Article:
Luskin School of Public Affairs and the California Center for Population Research Presents:Lunch Seminar with CEGA-EASST Fellows. Please RSVP here.
March 14, 2019 12:30-1:30pm, Public Affairs Building Room 4240
Muthoni Ng’ang’a, PhD Candidate University of Nairobi
“The Impact of Matching Female Lead Farmers to Female Small-holder Farmers on Agricultural Technology Adoption: Evidence from Kenya”
In Kenya, about 75% of the population live in the rural areas, with agriculture being their main source of livelihood. Agricultural production is however, low due to low adoption of agricultural technology. We hypothesize that in the case of improved cassava varieties, farmers are unaware of their existence as well as their benefits. This study will use Randomized Control Trial to assess the impact of training farmers on high yielding improved cassava varieties on adoption of the technology. Further, evidence has shown that people learn better from each other when they are grouped with people of similar characteristics. The study will therefore, assess the impact of matching female lead farmers with female farmers on adoption of the improved cassava varieties and consequently on the welfare of households where farming decisions are mostly made by female members.
Tewodros Tesemma, Associate Researcher at Ethiopian Development Research Institute (EDRI)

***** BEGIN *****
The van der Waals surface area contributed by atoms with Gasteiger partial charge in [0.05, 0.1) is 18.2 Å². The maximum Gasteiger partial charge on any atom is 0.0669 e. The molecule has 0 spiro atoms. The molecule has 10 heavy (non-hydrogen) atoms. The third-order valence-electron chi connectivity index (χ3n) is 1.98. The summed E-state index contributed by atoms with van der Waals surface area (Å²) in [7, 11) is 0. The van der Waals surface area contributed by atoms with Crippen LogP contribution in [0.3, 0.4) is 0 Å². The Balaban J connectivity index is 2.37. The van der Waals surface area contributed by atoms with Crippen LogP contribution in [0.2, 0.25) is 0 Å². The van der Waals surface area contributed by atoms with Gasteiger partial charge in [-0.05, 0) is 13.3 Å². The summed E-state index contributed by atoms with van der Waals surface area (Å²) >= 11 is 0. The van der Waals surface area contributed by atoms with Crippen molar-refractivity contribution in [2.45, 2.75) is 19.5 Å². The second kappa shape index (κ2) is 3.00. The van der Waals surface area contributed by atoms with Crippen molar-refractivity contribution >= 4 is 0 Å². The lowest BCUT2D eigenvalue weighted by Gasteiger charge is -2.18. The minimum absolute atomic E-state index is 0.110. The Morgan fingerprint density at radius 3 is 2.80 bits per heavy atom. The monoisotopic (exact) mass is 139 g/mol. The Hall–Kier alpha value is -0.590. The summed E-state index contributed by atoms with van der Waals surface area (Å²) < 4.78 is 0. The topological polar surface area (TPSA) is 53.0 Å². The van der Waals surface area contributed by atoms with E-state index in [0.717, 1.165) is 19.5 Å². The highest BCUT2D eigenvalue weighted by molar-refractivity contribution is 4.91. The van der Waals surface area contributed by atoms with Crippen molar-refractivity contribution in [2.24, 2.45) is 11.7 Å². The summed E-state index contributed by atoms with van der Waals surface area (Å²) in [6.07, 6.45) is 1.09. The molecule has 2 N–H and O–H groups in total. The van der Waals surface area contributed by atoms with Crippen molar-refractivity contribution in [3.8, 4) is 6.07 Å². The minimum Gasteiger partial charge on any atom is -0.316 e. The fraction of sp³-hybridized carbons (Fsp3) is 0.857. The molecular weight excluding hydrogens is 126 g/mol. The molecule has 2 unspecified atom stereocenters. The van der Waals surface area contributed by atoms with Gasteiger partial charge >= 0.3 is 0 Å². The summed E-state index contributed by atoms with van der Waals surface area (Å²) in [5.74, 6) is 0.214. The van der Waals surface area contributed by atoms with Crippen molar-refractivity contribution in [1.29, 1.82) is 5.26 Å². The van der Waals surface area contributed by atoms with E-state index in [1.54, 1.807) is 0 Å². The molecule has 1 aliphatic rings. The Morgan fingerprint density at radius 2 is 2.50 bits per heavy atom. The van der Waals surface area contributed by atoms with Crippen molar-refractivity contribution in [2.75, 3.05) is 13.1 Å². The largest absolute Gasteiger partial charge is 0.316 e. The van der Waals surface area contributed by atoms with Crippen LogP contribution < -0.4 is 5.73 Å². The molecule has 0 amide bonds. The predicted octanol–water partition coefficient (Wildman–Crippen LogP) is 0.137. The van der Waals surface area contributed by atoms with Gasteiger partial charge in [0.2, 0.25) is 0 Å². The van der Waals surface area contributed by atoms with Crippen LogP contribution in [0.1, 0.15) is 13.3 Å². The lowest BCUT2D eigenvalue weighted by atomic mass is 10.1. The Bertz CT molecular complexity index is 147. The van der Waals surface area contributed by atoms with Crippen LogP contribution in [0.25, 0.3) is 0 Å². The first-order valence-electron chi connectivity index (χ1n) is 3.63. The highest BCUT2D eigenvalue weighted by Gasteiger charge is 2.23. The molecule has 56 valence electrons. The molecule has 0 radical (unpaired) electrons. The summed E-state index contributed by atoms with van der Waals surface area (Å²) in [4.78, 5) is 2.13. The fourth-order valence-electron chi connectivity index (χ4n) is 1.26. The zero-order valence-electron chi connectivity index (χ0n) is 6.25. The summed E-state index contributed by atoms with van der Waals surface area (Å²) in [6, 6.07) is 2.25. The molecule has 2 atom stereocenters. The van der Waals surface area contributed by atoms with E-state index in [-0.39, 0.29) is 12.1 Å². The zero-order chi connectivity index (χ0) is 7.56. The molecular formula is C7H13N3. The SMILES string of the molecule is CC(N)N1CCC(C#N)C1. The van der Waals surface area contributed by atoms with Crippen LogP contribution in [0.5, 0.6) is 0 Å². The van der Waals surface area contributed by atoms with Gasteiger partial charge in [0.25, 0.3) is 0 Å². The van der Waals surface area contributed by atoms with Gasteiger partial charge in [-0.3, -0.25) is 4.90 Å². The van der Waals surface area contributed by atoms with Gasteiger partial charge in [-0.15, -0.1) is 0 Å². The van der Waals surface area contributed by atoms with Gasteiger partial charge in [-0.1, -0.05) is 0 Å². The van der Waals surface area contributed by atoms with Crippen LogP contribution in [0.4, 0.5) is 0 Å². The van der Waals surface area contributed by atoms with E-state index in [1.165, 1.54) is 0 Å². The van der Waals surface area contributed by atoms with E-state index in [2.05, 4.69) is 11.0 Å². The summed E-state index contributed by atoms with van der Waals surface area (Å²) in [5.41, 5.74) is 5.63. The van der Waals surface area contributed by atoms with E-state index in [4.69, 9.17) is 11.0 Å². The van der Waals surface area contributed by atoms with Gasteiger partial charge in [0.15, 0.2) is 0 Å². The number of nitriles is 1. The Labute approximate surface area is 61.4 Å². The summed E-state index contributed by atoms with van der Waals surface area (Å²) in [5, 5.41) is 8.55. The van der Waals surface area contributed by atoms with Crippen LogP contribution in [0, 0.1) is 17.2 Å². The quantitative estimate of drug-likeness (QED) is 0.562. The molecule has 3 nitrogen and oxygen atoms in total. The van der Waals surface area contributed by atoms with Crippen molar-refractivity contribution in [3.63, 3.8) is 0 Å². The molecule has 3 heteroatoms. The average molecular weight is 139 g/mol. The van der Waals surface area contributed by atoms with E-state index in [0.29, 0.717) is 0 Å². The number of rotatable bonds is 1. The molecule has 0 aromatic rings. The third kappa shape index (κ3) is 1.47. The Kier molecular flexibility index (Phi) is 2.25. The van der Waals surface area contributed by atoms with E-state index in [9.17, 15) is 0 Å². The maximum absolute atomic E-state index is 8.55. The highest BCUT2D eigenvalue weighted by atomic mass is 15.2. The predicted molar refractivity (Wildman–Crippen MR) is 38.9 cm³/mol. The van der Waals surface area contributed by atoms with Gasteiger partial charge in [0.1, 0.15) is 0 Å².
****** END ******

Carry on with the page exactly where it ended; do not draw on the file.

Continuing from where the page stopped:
“The Effect of Labeling and Modern Saving Tools in Increasing Savings: Experimental Evidence from Ethiopia”
Digital government-to-beneficiary payments are rapidly becoming popular in many developing countries. Salary-linked accounts are of one of such innovations getting widespread acceptance. In this study, I propose a randomized control trial to test whether labeling of saving accounts affect savings among government employees in urban Ethiopia, who all have access to a salary-linked bank account. Employees in our treatment groups receive one or multiple accounts labeled for different purposes, while those in a control group receive nothing. Moreover, I also investigate whether type of deposit vehicles play significant role in dictating saving behavior.
Grace Mhalu, Research Scientist at Ifakara Health Institute
“Impact of an instructional video on production of diagnostic sputum for tuberculosis case detection in presumptive TB patients in Tanzania.”
Diagnosis and the performance of laboratory testing for the detection of tuberculosis (TB) depends on obtaining adequate sputum samples and the quality of sputum sample collected. For TB diagnosis, presumptive TB cases with coughing for more than two weeks are asked to spontaneously produce sputum from the lungs. However, presumptive TB cases usually have inadequate biological samples or samples with low concentration of TB bacilli because patients often give saliva from the mouth, which decreases sensitivity of the test and results in missed diagnosis. Women in particular are less likely to test smear positive than men possibly because they are less comfortable with sputum expectoration. We aim to evaluate whether showing patients an instructional video on sputum collection increases the quality of sputum samples and TB detection, and to assess whether gender difference in the video and the subject affects sputum quality in a randomized control trial in Tanzania.